7. Yes, I know. This is what parenthood is: assuming heroic, even foolhardy, responsibility for other human beings. To burn away their innate selfishness and teach them to be Good People is not just a job. It’s not even just a vocation. It’s something that is way, way bigger than any of us. And when I think about how much time I spend worrying about whether someone’s going to call DFS because I let my kid climb a tree or because he fell down and skinned his knee and is screaming as if he’s had his leg torn off by a shark…well, I get kind of pissy. And when the kids fall to demanding, whining, and being lazy/disobedient despite the fact that they really aren’t being asked to do all that much, and they’re given way more privileges than I ever got growing up? Then I have a Mommy Meltdown. And we start making new lists to hang on the pantry door.


Yeah, Happy Mothers Day to you, too.

Love, Kate

Linking to 7 Quick Takes, because I’m sure they’re all talking about motherhood today, too. Although probably with less angst.

Acknowledging The Whole Picture of Motherhood


In case you missed the memo, yesterday was a big day.

Happy Mother's Day

Happy Mother’s Day (Photo credit: Wikipedia)

Mothers Day is one of those holidays that bears the weight of impossible cultural expectations. I’ve had some doozies of Mothers Days in the past few years. There were three in a row, in the infertility years, when I tried to pretend the day didn’t even exist. But the mother of all Bad Mothers Days was the one I spent in the PICU with Julianna. She wasn’t in any danger by that time, so all my emotional energy went into feeling sorry for myself. After all, I’d asked for only one thing for Mothers Day: brunch at one of those wonderful buffets. Instead,  I was sitting under fluorescent lights being bored out of my skull and trying to keep a baby entertained while his sister slept…or didn’t.Since then, I’ve kept my expectations for Mothers Day pretty low. The whole thing is a crock, anyway. You should appreciate your mother all the time; this is just one more way to separate people from their money. As a stay-at-home mom, the best Mothers Day gift I can imagine is for someone to take them off my hands for a whole day so I can just relax! And, um, that’s not quite the point. Ahem.

This year, by the time the weekend rolled around, I was in not in a great frame of mind. Witness my Facebook status:

These are the days that make me want to engage in some serious theatrical drama. In an attempt to get naps coordinated, I force Michael to stay awake for an extra half hour till I get lunch on and the others are half done. Then I put him down, get them finished with lunch, and upstairs they go. Julianna goes in and wakes Michael up.

1 1/2 hours later, I despair of getting him back down by nursing, so I put him in his room and pray he’ll go down before he wakes Julianna up. After ten minutes of him crying, NICHOLAS wakes up wailing in the other room. I comfort him, tell him it’s not time to get up yet, and go back downstairs.

Ten minutes after THAT, Michael wakes Julianna up. I carry her into my room to finish her nap. Michael settles down at last. Three minutes after THAT, the @#$%^&*( neighbor turns on some jack hammer-sounding piece of lawn equipment…which won’t work. So he starts it again. And again. And again. And every time, Michael screams AGAIN.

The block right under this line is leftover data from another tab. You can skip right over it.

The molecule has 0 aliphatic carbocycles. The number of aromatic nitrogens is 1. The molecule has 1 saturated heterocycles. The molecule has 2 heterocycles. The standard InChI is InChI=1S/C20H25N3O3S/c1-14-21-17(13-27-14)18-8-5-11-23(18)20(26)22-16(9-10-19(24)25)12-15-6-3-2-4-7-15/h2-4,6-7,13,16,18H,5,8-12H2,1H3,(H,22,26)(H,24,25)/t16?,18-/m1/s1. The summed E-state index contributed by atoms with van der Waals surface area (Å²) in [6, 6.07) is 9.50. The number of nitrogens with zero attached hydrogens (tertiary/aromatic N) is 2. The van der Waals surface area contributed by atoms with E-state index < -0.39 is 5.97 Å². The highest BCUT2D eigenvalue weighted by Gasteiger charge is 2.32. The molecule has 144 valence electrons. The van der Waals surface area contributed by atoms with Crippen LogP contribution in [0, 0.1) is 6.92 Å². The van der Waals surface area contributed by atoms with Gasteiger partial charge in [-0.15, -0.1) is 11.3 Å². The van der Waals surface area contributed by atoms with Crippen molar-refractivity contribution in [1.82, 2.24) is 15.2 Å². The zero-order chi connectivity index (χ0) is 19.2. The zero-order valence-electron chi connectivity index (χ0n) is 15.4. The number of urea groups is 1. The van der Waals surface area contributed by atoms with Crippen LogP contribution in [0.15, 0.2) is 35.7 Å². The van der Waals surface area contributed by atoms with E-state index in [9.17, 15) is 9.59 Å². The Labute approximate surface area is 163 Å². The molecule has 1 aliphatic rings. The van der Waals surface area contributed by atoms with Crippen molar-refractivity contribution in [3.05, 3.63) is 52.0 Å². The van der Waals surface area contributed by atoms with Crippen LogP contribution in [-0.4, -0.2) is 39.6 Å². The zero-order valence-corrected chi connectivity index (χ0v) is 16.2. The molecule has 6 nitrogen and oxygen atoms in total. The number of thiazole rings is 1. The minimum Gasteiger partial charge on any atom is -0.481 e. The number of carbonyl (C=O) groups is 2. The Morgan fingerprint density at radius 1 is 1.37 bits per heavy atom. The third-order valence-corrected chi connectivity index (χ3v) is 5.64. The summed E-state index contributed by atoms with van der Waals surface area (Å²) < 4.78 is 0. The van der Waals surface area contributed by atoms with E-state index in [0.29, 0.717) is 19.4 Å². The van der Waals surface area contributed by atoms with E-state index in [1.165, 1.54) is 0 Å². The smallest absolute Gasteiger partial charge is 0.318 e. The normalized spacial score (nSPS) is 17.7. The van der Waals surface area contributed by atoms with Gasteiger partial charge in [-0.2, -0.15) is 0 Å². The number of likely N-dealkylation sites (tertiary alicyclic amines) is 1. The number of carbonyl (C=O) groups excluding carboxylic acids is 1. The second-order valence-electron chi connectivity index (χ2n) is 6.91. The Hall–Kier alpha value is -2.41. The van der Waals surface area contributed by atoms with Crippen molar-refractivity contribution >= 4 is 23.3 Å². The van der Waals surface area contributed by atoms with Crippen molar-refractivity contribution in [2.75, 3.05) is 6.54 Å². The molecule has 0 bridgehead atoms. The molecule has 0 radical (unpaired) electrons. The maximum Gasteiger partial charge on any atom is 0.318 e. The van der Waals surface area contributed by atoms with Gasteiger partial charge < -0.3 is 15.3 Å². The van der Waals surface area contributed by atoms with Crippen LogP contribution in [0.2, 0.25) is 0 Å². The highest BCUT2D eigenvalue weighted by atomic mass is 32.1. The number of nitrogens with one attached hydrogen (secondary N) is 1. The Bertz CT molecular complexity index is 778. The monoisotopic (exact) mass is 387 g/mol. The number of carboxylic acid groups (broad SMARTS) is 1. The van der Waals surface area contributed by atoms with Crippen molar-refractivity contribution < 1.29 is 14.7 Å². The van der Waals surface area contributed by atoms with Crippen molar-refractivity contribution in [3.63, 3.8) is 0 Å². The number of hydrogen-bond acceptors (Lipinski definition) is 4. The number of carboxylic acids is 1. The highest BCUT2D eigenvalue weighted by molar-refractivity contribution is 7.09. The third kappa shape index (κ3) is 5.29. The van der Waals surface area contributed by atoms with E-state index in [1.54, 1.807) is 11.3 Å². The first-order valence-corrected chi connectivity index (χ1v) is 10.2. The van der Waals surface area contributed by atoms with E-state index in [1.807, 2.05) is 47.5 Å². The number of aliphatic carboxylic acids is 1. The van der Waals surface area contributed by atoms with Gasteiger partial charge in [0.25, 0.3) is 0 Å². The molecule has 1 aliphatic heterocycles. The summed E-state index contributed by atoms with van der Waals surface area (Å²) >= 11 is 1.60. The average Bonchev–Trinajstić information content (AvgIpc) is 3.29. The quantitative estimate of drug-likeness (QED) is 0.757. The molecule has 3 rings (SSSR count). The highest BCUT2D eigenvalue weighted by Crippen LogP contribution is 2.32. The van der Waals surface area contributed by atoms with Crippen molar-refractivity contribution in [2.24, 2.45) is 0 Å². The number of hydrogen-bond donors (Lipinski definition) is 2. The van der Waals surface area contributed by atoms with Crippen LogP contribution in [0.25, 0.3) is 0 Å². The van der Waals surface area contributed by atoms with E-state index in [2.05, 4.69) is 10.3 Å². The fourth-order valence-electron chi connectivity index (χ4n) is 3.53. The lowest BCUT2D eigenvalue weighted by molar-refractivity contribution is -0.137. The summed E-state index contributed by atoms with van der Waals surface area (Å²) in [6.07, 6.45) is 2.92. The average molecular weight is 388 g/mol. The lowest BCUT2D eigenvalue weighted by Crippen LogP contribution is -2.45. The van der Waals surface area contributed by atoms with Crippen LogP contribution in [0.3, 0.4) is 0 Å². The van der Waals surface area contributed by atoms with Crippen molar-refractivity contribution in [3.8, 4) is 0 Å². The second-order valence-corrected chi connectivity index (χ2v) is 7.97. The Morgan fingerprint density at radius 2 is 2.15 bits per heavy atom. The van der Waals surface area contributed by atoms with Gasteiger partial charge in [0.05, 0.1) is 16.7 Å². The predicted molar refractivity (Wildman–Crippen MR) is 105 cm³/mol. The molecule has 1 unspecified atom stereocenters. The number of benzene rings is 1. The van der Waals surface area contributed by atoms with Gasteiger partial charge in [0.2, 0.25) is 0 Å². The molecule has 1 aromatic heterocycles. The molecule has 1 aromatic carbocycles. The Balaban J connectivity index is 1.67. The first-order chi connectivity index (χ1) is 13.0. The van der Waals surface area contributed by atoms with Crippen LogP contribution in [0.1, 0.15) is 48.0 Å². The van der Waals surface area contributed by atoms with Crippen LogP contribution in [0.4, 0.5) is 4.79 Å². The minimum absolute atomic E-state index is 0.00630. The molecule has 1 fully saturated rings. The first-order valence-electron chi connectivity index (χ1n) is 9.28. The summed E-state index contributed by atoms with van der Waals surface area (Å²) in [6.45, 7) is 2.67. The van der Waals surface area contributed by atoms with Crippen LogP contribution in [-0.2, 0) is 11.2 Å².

Three minutes after THAT, Dish Network pounds (I don’t mean “knocks,” I mean “pounds”) on the door. “I’M NOT INTERESTED,” I say, and slam the door in their faces.

And Michael is crying again.

Michael did not sleep for FOUR AND A HALF HOURS on Friday afternoon. I spent the whole evening composing a long, foul blog rant in my head.

But Christian has been on a multi-year campaign to redeem my faith in Mothers Day. Last year, he took us all to a brunch buffet–quite an investment with our then-three children. It was wonderful. This year, he came home with a crabapple tree for me (I adore crabapple trees, and he hates them), and we bought a new outdoor table and chairs, which he and my parents put together at great inconvenience and time expenditure so we could eat our dinner outside yesterday. (Babe, you rock!)

It’s human nature to hug the extremes, I suppose. We get into a negative funk and look for things to get P.O.’d about, and then someone hears us and goes to the opposite pole: “Just enjoy it! It goes so fast!” I defy you to enjoy a baby who’s mad and refusing all forms of comfort for four solid hours. Please. Be real.

The reality, and it’s an uncomfortable one, is this: “Motherhood is the only time you can experience Heaven and Hell at the same time.” You can’t deny either part; to do so devalues the whole. In contemplating this humble post, less than a blip on the radar of the blogosphere, much less the sum total of human history, I traveled from borderline murderous rampage to blissful transcendence to grace-filled tolerance and back to pulling my hair out. (Fussing baby + preschooler who is physically incapable of closing his mouth while awake + clumsy daughter knocking over the marble run for the tenth time in half an hour = Mommy Meltdown.)

I think I would be less jaded about holidays like Mothers Day more if those trying to separate us from our money were a little less rosy about the whole thing and acknowledge how darned tough it often is. We all need affirmation. That’s why the card Christian gave me last night was so perfect:

The inside reads: “And that was all just since yesterday!” Did I mention my husband rocks?

Great Expectations